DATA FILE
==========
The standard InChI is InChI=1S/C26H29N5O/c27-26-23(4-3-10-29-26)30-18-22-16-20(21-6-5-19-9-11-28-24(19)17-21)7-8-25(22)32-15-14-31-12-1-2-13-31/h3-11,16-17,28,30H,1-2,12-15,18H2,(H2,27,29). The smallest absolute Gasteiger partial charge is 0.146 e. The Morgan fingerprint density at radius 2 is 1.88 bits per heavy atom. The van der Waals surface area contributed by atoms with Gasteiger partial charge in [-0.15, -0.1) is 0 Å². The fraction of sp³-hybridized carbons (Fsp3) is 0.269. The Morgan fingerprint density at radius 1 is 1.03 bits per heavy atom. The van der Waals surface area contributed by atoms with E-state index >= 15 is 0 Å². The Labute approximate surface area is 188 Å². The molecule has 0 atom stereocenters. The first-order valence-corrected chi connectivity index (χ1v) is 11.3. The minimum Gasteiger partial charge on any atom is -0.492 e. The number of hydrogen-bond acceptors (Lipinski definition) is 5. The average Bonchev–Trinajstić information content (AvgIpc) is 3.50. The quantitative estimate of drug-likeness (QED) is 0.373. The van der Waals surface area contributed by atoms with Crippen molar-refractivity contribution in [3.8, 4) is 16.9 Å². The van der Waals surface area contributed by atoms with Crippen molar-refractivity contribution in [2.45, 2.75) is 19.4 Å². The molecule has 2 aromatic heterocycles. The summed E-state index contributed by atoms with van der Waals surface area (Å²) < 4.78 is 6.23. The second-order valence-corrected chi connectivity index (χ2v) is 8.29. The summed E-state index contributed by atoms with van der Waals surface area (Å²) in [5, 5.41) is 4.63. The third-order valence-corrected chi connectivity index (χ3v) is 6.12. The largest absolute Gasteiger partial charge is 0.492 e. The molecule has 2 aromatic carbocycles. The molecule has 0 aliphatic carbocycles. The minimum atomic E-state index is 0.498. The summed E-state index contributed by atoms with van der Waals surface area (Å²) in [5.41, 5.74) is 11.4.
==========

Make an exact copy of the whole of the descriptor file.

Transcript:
The standard InChI is InChI=1S/C26H29N5O/c27-26-23(4-3-10-29-26)30-18-22-16-20(21-6-5-19-9-11-28-24(19)17-21)7-8-25(22)32-15-14-31-12-1-2-13-31/h3-11,16-17,28,30H,1-2,12-15,18H2,(H2,27,29). The smallest absolute Gasteiger partial charge is 0.146 e. The Morgan fingerprint density at radius 2 is 1.88 bits per heavy atom. The van der Waals surface area contributed by atoms with Gasteiger partial charge in [-0.15, -0.1) is 0 Å². The fraction of sp³-hybridized carbons (Fsp3) is 0.269. The Morgan fingerprint density at radius 1 is 1.03 bits per heavy atom. The van der Waals surface area contributed by atoms with E-state index >= 15 is 0 Å². The Labute approximate surface area is 188 Å². The molecule has 0 atom stereocenters. The first-order valence-corrected chi connectivity index (χ1v) is 11.3. The minimum Gasteiger partial charge on any atom is -0.492 e. The number of hydrogen-bond acceptors (Lipinski definition) is 5. The average Bonchev–Trinajstić information content (AvgIpc) is 3.50. The quantitative estimate of drug-likeness (QED) is 0.373. The van der Waals surface area contributed by atoms with Crippen molar-refractivity contribution in [3.8, 4) is 16.9 Å². The van der Waals surface area contributed by atoms with Crippen molar-refractivity contribution in [2.45, 2.75) is 19.4 Å². The molecule has 2 aromatic heterocycles. The summed E-state index contributed by atoms with van der Waals surface area (Å²) < 4.78 is 6.23. The second-order valence-corrected chi connectivity index (χ2v) is 8.29. The summed E-state index contributed by atoms with van der Waals surface area (Å²) in [5, 5.41) is 4.63. The third-order valence-corrected chi connectivity index (χ3v) is 6.12. The largest absolute Gasteiger partial charge is 0.492 e. The molecule has 2 aromatic carbocycles. The molecule has 0 aliphatic carbocycles. The minimum atomic E-state index is 0.498. The summed E-state index contributed by atoms with van der Waals surface area (Å²) in [5.41, 5.74) is 11.4.